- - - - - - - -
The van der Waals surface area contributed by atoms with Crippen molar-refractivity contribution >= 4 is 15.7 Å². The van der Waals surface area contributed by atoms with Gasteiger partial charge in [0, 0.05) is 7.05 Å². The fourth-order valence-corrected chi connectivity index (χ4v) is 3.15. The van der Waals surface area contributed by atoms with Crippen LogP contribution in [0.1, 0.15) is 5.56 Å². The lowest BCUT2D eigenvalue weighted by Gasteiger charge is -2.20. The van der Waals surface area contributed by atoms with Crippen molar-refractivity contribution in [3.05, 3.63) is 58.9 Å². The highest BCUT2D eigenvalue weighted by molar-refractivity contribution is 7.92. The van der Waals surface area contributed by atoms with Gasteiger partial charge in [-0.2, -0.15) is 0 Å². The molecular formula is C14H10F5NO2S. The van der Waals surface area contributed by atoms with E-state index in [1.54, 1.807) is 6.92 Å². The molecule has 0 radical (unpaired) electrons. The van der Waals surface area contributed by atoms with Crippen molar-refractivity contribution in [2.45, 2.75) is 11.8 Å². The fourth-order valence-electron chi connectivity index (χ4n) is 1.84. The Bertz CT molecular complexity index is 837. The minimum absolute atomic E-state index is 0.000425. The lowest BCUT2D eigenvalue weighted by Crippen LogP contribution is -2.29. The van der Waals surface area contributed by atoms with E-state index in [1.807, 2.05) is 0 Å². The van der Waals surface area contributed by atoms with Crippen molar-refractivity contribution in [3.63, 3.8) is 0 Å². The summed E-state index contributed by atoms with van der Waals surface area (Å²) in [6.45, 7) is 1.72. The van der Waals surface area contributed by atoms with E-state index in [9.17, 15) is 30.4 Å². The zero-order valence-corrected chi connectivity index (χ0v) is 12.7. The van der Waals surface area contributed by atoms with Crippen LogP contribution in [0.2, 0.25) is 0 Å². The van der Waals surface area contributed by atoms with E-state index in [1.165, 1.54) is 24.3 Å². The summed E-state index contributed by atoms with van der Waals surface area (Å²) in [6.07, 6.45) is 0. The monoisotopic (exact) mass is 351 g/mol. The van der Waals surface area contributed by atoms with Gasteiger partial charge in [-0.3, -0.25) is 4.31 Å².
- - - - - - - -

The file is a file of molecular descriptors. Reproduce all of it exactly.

The van der Waals surface area contributed by atoms with Crippen molar-refractivity contribution >= 4 is 15.7 Å². The van der Waals surface area contributed by atoms with Gasteiger partial charge in [0, 0.05) is 7.05 Å². The fourth-order valence-corrected chi connectivity index (χ4v) is 3.15. The van der Waals surface area contributed by atoms with Crippen LogP contribution in [0.1, 0.15) is 5.56 Å². The lowest BCUT2D eigenvalue weighted by Gasteiger charge is -2.20. The van der Waals surface area contributed by atoms with Crippen molar-refractivity contribution in [3.05, 3.63) is 58.9 Å². The highest BCUT2D eigenvalue weighted by molar-refractivity contribution is 7.92. The van der Waals surface area contributed by atoms with Gasteiger partial charge in [-0.2, -0.15) is 0 Å². The molecular formula is C14H10F5NO2S. The van der Waals surface area contributed by atoms with E-state index in [1.54, 1.807) is 6.92 Å². The molecule has 0 radical (unpaired) electrons. The van der Waals surface area contributed by atoms with Crippen molar-refractivity contribution in [2.45, 2.75) is 11.8 Å². The fourth-order valence-electron chi connectivity index (χ4n) is 1.84. The Bertz CT molecular complexity index is 837. The minimum absolute atomic E-state index is 0.000425. The lowest BCUT2D eigenvalue weighted by Crippen LogP contribution is -2.29. The van der Waals surface area contributed by atoms with E-state index in [1.807, 2.05) is 0 Å². The van der Waals surface area contributed by atoms with Crippen molar-refractivity contribution in [3.63, 3.8) is 0 Å². The summed E-state index contributed by atoms with van der Waals surface area (Å²) in [6.45, 7) is 1.72. The van der Waals surface area contributed by atoms with E-state index in [9.17, 15) is 30.4 Å². The zero-order valence-corrected chi connectivity index (χ0v) is 12.7. The van der Waals surface area contributed by atoms with Crippen LogP contribution in [0.2, 0.25) is 0 Å². The van der Waals surface area contributed by atoms with E-state index in [1.165, 1.54) is 24.3 Å². The summed E-state index contributed by atoms with van der Waals surface area (Å²) in [6.07, 6.45) is 0. The monoisotopic (exact) mass is 351 g/mol. The van der Waals surface area contributed by atoms with Gasteiger partial charge in [-0.3, -0.25) is 4.31 Å².